For almost 20 years, the Rockaway Ravens, an all volunteer nonprofit youth sports organization that offers cheerleading, soccer and football programs, have been part of the Far Rockaway community.
Without a single recreational football field on the peninsula, its football team had to shuffle between Far Rockaway High School and Beach Channel High School football fields for practice for years. Then, with the support of then-City Councilman and current state Senator James Sanders, the Ravens petitioned for a field.
And when Rockaway Parks, a $30 million investment in recreation areas in Far Rockaway, opened on Aug. 6, 2012, the team finally had a gridiron they could call home.
Located on Beach 32nd and a mere “Hail Mary” pass away from the Atlantic Ocean — with the boardwalk serving as a divider — the players got to practice and play against other teams on their “field of dreams.”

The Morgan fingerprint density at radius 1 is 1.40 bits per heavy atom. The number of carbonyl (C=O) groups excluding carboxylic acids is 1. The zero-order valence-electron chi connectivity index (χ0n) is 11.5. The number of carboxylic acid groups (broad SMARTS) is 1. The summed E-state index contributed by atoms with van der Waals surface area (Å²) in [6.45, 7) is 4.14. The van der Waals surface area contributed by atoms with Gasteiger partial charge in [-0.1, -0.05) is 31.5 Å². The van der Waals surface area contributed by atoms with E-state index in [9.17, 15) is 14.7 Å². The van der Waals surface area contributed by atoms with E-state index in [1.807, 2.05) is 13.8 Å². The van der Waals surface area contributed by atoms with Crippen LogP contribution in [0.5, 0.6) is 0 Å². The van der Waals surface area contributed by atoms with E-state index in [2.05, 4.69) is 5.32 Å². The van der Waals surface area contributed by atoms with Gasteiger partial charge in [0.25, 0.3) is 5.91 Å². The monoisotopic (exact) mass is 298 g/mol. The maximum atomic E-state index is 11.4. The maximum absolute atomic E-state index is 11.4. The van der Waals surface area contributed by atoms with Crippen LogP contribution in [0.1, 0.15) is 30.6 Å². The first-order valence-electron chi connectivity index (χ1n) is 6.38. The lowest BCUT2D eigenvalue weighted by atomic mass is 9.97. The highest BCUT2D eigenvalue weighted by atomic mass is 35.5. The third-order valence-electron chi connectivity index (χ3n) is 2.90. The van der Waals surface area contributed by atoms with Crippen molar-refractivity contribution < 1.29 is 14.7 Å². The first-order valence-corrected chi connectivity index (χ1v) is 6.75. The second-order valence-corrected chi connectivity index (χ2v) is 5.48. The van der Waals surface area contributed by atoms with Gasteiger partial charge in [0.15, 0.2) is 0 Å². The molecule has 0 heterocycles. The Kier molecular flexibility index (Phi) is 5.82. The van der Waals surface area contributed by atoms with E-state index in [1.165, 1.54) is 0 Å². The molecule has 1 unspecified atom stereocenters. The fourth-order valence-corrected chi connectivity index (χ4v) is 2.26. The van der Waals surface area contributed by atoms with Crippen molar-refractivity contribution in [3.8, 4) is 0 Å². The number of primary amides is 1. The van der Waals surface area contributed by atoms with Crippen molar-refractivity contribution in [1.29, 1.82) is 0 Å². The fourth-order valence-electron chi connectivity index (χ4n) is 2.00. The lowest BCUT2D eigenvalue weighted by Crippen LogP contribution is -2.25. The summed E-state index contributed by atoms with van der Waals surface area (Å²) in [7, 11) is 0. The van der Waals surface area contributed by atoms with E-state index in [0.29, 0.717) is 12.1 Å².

Only a few months later, on Oct. 29, 2012, Superstorm Sandy hit New York City. The Category 1 hurricane battered the Rockaways, and a 10-foot storm surge flooded the peninsula, demolishing homes and leaving many residents without shelter.
Sandy’s wrath also destroyed the football field.
Dexter Archbold, president and founder of the Rockaway Ravens, said the ground was covered in about three to four feet of sand after the surge moved out.
“You couldn’t see the green top, you couldn’t see the benches — nothing. Everything was completely covered,” Archbold said.
Archbold said that the New York City Department of Parks and Recreation (DPR) did a great job removing the sand from the field.
But the saltwater eroded the shock padding — a layer below the turf that provides safety during athletic activities — and turned the turf, which should feel like a shag carpet, into a matted, sandpaper-like flat rug sitting on concrete.
Archbold said from what he understands, there was a lot of back and forth between DPR and the builder, and that they went to court.
Almost nine years later, the field — the only public recreational football field on the Peninsula — is still in the same condition.
Looking at the field and the players practicing tackles and blocks, he said, “I don’t know what the outcome is. But this is what we have to play with until better can be done.”